HELMAND PROVINCE, Afghanistan --
Marines from Regimental Combat Team 1, with the aid of 2nd Marine Aircraft Wing (Forward), conducted a vehicle interdiction and search operation near Afghanistan’s border with Pakistan, May 4.
Marine Heavy Helicopter Squadron 463 supplied two CH-53D Sea Stallions to support Marines from RCT-1 while they performed searches of vehicles traveling near Afghanistan’s southwestern border with Pakistan. Marine Light Attack Helicopter Squadron 169 supplied two AH-1W Cobras to provide offensive air support to the Marines on the ground, said Capt. Glen Taylor, the assistant future operations officer and heliborne unit commander with RCT-1.
“We’re interdicting smugglers who are running weapons, fighters and drugs through the deserts on the Afghan-Pakistan border.” said Taylor. “The tools we have put in place allow us to make aerial observations of vehicles in this area and if they fit the profile of a vehicle likely to belong to a smuggler, we utilize the Cobras to safely bring them to a halt. As the ground force, we search the vehicles and the personnel inside. We determine if they are carrying any contraband and question the personnel to see what their stories are.”
Recently, Marines with Regimental Combat Team 1’s aerial reaction force, reinforced by Company E, 2nd Battalion, 3rd Marine Regiment, seized more than $2.5 million worth of raw opium and heroin after stopping a suspicious vehicle. These types of operations are intended to interdict and disrupt insurgent forces from transporting arms, narcotics and supplies across the border from Pakistan into Afghanistan.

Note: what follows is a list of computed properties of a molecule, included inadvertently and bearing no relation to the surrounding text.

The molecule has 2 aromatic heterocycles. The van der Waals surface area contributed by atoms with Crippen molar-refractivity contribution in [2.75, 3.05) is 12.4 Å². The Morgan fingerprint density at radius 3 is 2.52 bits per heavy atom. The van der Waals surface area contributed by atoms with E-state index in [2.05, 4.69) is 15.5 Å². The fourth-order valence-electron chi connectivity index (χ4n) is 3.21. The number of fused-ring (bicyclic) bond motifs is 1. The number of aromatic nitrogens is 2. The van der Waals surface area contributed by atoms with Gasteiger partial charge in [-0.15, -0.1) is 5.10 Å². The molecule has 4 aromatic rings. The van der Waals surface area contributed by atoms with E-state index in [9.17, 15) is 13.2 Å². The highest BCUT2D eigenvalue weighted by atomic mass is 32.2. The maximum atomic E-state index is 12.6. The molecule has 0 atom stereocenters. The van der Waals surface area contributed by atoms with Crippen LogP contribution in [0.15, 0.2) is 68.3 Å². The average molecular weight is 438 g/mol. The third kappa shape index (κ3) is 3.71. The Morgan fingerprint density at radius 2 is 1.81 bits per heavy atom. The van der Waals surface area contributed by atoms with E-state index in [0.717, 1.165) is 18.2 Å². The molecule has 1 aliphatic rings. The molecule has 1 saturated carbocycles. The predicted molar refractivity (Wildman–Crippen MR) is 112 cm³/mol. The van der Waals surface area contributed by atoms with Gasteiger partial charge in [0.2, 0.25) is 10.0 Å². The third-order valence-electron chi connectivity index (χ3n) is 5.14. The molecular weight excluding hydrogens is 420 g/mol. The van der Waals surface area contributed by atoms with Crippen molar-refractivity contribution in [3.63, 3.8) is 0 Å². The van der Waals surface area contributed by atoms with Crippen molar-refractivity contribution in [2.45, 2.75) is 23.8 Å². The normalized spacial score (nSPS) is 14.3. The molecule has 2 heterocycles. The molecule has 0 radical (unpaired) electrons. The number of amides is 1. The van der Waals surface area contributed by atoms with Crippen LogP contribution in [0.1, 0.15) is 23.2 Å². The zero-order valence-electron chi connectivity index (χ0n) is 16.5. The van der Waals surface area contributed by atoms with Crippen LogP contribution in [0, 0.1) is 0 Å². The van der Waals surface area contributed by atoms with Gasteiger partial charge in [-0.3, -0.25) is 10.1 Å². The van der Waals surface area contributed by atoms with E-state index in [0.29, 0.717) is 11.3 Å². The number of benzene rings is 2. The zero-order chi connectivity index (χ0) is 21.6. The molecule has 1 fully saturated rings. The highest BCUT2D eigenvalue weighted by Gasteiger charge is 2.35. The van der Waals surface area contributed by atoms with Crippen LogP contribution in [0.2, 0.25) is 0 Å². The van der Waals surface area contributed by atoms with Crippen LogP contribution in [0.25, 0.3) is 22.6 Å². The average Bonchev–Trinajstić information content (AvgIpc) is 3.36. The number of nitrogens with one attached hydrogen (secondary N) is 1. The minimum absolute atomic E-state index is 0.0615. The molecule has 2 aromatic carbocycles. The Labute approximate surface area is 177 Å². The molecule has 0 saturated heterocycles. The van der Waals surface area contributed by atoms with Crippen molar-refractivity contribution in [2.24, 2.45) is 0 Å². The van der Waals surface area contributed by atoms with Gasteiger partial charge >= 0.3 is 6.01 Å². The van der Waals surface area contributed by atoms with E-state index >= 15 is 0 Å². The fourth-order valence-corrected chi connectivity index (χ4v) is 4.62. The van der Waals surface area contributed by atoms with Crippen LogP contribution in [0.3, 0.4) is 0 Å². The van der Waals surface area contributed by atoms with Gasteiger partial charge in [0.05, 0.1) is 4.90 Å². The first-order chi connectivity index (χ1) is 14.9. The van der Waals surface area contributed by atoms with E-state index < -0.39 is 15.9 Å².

“Operations like these demonstrate to the enemy that we can come in with aerial reaction forces and disrupt their supply lines not only from the ground, but from the air as well,” said Maj. Christopher S. Benfield, a future operations planner with 2nd MAW (Fwd.). “By coming in from the air the Marines are able to catch the insurgents off guard and throw their operations off-balance.”
Benfield went on to explain the far reaching impact of these types of operations.
“Anything we can do to take away the means that the enemy uses to fund their activities is always a help to the troops on the ground,” Benfield added.
Capt. Anthony Damico, a CH-53D pilot with HMH-463, who served as the assault flight lead and escort flight lead for the most recent string of interdiction missions, said these operations fit perfectly into his squadron’s motto, “supporting the infantry since 1944.”
“Aerial interdictions have become a priority for RCT-1 and it is always our priority to support the infantry,” Damico said. “If their intention is to interdict then it becomes ours to help them make that happen.”
Although the interdictions don’t always lead to big finds, Taylor said they serve a secondary purpose.
“We don’t always get weapons or drugs on every hit, but we do pick up intelligence and cause some disruption to their trafficking,” Taylor said.
Taylor said the seamless integration between air and ground forces leads to the positive results that aerial interdiction and disruption operations have been yielding lately.
“This is the second time this particular force has done it so they’re pretty well rehearsed,” Taylor said. “We were able to keep the same air crew we had last time, and they did a great job. They’re becoming more and more aggressive and are able to get us very close in and perform some quick landings allowing the Marines to get in and get out in the quickest way possible.”
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